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Translation from the perspective of corporeal semantics

Ruthrof, H. (2003) Translation from the perspective of corporeal semantics. In: Petrilli, S., (ed.) Translation/Translation. Rodopi, Amsterdam, The Netherlands, pp. 69-86.

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The paper argues that good translation practice requires a theory of language and meaning able to address the perceptual, interpretive structures that make language expressions meaningful. Two powerful traditions are in the way of such an approach, the definitionally oriented, analytical heritage of Frege in the philosophy of language and the syntactically oriented heritage of Saussure in structuralism and its successors. The paper offers an alternative approach in which language is viewed as an empty matrix in need of 'filling' by our non verbal readings of the world. Accordingly, olfactory, gustatory, aural, kinetic, haptic and tactile, proximic and visual sign practices are argued to constitute the 'deep structure' of language. Far from these being possible additions to linguistic meanings in Jakobson's 'intersemiotic' sense, they are the sine qua non of meaning. Poems from a number of European languages illustrate the role this 'corporeal semantics', or perhaps better, 'corporeal pragmatics' could play in translation theory.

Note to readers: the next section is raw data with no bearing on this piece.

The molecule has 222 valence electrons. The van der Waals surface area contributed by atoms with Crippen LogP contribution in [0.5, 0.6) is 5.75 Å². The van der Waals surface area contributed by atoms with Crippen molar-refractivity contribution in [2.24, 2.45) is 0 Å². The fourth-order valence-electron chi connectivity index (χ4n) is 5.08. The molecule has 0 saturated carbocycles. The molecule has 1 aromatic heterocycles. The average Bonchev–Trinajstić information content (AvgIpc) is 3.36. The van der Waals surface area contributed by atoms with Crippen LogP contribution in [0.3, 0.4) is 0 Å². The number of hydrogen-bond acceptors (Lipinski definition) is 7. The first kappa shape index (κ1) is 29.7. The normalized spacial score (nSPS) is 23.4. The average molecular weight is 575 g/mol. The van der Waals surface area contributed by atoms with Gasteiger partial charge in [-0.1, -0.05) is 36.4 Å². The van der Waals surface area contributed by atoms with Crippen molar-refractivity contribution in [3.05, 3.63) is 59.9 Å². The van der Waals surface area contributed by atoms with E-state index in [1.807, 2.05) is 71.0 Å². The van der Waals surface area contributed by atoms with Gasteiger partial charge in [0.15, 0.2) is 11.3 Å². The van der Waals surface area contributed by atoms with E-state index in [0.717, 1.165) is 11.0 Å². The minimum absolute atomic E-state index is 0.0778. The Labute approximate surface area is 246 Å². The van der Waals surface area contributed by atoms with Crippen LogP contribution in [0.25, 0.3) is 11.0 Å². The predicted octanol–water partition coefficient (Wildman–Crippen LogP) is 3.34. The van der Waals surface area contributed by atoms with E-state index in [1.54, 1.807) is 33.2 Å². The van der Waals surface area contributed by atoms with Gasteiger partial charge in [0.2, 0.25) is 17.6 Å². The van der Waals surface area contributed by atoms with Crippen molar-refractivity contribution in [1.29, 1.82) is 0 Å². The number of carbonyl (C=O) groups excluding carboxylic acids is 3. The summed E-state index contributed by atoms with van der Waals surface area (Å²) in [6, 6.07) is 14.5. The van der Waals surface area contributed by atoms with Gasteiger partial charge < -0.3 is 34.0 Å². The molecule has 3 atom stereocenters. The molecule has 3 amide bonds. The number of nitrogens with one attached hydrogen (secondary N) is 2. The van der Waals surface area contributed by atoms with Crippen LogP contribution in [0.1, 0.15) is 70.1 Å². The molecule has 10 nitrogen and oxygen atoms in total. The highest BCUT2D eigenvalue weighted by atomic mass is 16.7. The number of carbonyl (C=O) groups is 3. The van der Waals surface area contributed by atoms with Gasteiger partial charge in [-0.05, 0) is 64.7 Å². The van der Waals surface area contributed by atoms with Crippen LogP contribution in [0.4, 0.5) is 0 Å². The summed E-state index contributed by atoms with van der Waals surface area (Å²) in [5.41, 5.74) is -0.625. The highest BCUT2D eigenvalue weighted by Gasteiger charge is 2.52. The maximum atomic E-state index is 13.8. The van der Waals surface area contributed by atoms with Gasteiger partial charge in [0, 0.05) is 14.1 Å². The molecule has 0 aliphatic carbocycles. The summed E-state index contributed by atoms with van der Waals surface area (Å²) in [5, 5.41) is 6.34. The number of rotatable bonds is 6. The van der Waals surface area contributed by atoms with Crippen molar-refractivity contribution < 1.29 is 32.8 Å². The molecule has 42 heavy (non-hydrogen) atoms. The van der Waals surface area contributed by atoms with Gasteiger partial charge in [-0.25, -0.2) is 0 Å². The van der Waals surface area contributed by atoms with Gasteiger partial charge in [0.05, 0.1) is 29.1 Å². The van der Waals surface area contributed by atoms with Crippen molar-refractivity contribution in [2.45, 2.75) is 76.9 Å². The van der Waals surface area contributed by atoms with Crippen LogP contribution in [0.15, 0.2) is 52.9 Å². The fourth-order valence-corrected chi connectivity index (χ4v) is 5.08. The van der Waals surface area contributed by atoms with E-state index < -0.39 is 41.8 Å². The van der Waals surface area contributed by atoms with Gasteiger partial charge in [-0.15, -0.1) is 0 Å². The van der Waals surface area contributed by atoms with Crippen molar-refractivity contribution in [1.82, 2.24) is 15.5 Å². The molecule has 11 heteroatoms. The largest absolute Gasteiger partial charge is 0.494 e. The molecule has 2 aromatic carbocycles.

Publication Type: Book Chapter
Murdoch Affiliation: School of Arts
Publisher: Rodopi
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